To ensure correct color display in your browser, your browser must support color management. This is important with a wide gamut display. With a Windows OS this is easily accomplished with the Firefox (Seamonkey) browser. IE, the default Windows browser does not support color management.  IE9 claims color management support, but does not currently use the monitor profile.  Safari support color management, but I prefer Firefox due to easy set up and upgrade. Google Chrome does not support color management in Windows. Mac is a different story.

Important: Your display must be calibrated and installed browser or photo-editing software must be able to use the actual ICC display profile. The only way to calibrate a monitor is by using a hardware calibration unit.


Convert images to sRGB and assign profile before upload to Internet. Large color space images (AdobeRGB/ProPhoto) will render correct in a color managed browser with a calibrated monitor. But only a  few viewers use a calibrated system! Very saturated reds are normal with images in IE or Chrome vs Safari and Firefox.

Color management in Flash is only available from Flash 10.  “With  color management enabled, colors are converted from sRGB to the monitor’s color profile so the user sees colors that are defined as sRGB on the monitor as sRGB”.  Adjust your wide gamut display to sRGB when viewing flash.

Fig 1, is a screendump from my calibrated monitor. IE8 in background and Firefox 3.6 on top. Observe the blue sky and the grey background color.

Firefox vs IE

Fig 1. Click on image to enlarge.

Fig 1b. IE9 vs Firefox 4.

Fig 1b captured with Irfanview. IE9 does not honor screen ICC profile and render with red cast. From my Dell M1330, screen color space approx 50-60% sRGB.

Color space, laptop screen.

Fig 1c. Dell M1330 ICC profile shown as solid vs sRGB wireframe.  This display is not suitable for  image processing.

Fig 2 is a screendump from my Eizo L887 display. Gamutvision shows sRGB (wireframe) compared to my L887 display profile.

Fig 2. Click on image to enlarge.


Download Firefox  here.

Insert about:config in Firefox address bar and scroll down to gfx.color_management. Insert your display profile to ensure correct display.  You will find the profile in this folder (WinXp):  C:\WINDOWS\system32\spool\drivers\color.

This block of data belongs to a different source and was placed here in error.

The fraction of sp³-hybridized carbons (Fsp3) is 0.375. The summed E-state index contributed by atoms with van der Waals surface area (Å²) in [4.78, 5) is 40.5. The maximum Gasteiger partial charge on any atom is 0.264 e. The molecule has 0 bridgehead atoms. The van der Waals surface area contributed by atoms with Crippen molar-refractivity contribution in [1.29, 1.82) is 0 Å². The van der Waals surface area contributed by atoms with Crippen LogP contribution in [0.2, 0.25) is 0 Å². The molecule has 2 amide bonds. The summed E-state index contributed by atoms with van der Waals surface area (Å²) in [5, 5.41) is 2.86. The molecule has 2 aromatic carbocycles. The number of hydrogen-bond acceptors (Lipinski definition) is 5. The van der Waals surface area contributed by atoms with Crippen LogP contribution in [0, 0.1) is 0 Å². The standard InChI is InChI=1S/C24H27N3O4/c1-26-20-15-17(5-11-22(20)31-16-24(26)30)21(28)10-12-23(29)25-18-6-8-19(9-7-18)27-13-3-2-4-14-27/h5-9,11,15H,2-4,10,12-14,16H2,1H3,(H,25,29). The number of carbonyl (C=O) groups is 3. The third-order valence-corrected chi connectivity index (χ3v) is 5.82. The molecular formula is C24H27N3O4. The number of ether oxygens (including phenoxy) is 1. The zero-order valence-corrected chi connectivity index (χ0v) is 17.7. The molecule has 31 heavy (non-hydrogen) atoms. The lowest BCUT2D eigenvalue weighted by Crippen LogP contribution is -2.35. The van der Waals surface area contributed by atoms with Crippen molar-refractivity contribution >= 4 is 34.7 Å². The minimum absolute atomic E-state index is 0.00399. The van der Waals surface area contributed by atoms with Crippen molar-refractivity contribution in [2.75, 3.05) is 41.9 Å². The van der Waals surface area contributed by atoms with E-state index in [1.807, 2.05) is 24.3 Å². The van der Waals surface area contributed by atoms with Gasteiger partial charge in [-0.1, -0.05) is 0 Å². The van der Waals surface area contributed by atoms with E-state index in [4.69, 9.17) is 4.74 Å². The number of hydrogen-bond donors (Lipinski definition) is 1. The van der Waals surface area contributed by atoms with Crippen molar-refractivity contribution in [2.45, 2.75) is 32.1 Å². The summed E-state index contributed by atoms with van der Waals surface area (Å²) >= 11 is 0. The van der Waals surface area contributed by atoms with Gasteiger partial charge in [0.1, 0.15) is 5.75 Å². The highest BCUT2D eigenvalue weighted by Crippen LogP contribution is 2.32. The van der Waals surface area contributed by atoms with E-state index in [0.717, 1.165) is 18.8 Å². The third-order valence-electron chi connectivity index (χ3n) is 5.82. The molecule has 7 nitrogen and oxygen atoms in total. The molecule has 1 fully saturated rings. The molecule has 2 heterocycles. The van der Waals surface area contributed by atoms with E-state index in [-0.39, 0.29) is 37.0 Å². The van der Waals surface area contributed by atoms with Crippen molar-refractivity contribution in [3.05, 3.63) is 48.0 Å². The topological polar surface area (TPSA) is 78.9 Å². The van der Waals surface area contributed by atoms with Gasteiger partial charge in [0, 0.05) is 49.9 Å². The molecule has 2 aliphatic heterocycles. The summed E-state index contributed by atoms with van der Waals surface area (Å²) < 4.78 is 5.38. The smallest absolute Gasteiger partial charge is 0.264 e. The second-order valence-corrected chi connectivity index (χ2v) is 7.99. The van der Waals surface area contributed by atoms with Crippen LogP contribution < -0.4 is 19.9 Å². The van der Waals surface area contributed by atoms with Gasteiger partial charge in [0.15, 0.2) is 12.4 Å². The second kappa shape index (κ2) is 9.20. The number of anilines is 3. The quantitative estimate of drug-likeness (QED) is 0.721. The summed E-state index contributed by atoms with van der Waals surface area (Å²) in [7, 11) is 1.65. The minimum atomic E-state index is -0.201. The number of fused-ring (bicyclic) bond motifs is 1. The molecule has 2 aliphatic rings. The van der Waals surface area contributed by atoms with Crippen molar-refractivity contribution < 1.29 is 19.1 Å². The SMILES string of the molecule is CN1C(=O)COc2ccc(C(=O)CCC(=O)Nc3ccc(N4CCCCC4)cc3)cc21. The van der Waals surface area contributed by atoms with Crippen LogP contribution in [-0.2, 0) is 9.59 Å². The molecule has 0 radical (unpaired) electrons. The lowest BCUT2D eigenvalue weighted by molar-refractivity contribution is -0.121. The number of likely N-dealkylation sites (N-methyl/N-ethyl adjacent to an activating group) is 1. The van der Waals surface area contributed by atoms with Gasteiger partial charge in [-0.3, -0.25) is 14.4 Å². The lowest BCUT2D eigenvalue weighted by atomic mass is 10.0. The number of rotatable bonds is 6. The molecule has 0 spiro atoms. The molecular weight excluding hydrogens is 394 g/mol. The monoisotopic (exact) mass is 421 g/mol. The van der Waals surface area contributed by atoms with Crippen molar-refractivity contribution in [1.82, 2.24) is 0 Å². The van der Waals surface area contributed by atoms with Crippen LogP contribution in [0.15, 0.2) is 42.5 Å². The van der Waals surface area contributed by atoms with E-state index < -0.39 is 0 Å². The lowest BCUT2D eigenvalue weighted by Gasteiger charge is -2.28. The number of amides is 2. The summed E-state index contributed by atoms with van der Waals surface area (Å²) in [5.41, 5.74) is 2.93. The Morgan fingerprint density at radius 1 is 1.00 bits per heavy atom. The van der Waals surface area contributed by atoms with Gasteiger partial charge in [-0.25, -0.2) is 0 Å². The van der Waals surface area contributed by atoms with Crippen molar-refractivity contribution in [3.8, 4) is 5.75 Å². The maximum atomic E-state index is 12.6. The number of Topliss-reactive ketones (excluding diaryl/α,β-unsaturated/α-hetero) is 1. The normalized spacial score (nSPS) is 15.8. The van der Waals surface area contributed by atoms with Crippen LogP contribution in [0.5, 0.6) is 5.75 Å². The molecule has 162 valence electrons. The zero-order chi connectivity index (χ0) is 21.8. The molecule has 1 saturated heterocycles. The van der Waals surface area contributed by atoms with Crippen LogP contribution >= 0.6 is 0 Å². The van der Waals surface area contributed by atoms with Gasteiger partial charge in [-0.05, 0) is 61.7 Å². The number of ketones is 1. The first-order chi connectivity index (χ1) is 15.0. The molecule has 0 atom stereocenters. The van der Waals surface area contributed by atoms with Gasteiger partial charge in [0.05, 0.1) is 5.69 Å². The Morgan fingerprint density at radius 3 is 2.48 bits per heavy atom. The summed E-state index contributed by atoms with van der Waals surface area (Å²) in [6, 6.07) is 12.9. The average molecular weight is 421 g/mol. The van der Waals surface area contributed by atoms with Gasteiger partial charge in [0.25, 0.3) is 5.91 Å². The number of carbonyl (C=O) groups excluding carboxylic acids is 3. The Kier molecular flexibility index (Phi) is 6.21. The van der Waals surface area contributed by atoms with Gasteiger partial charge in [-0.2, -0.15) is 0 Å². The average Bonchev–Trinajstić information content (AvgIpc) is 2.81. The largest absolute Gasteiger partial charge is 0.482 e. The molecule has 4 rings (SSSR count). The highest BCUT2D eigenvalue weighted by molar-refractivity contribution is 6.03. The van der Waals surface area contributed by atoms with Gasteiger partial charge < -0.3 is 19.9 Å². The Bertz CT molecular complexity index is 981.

More about this here: gfx.color_management.display_profile. gfx.color_management.mode. gfx.color_management.rendering_intent

Type about:config

Fig 3. Type about:config.


Fig 4. Open C:\WINDOWS\system32\spool\drivers\color

Insert string

Fig 5. Insert string and restart.

Images in Fig 6 to Fig 9 should render equal in a color managed browser with a calibrated system.

sRGB profiled with profile.

Fig 6. sRGB with profile

sRGB without profile.

Fig 7. sRGB without profile.

Adobe RGB with tag

Fig 8. Adobe RGB with tag.

ProPhoto with profile

Fig 9. ProPhoto with tag.



Only Firefox render all images correct.

Fig 10. sRGB and ADOBE GBR. Captured with display profile and converted to sRGB.

See Fig 11 for Lightroom screendump. Images from:

Lightroom Screendump.

Fig 11. Compare with Fig 10.



Recommended  Reading:

“Color Management for Photographers: Hands on Techniques for Photoshop Users, by Andrew Rodney, addresses the difficult subject of color management in a way that can help you get real work accomplished.”

“Digital imagery and digital color are everywhere, yet operating a color-managed system has remained a mystery… until now! Fresh from pioneering work in color algorithms for FujiFilm, Dr. Abhay Sharma explains the basics of color science and color measurement, and provides an in-depth look at the range of measuring instruments available to the end-user. International Color Consortium (ICC) profiles are discussed in great detail and procedures for profiling scanners, digital cameras, computer monitors, inkjet printers, and printing presses are thoroughly described- making this book the definitive guide to color management.”





ActionScript 3.0 Reference

Learn Actionscript 3.0 with Doug Winnie:

AdobeTv Actionscript 1:1 with Doug Winnie.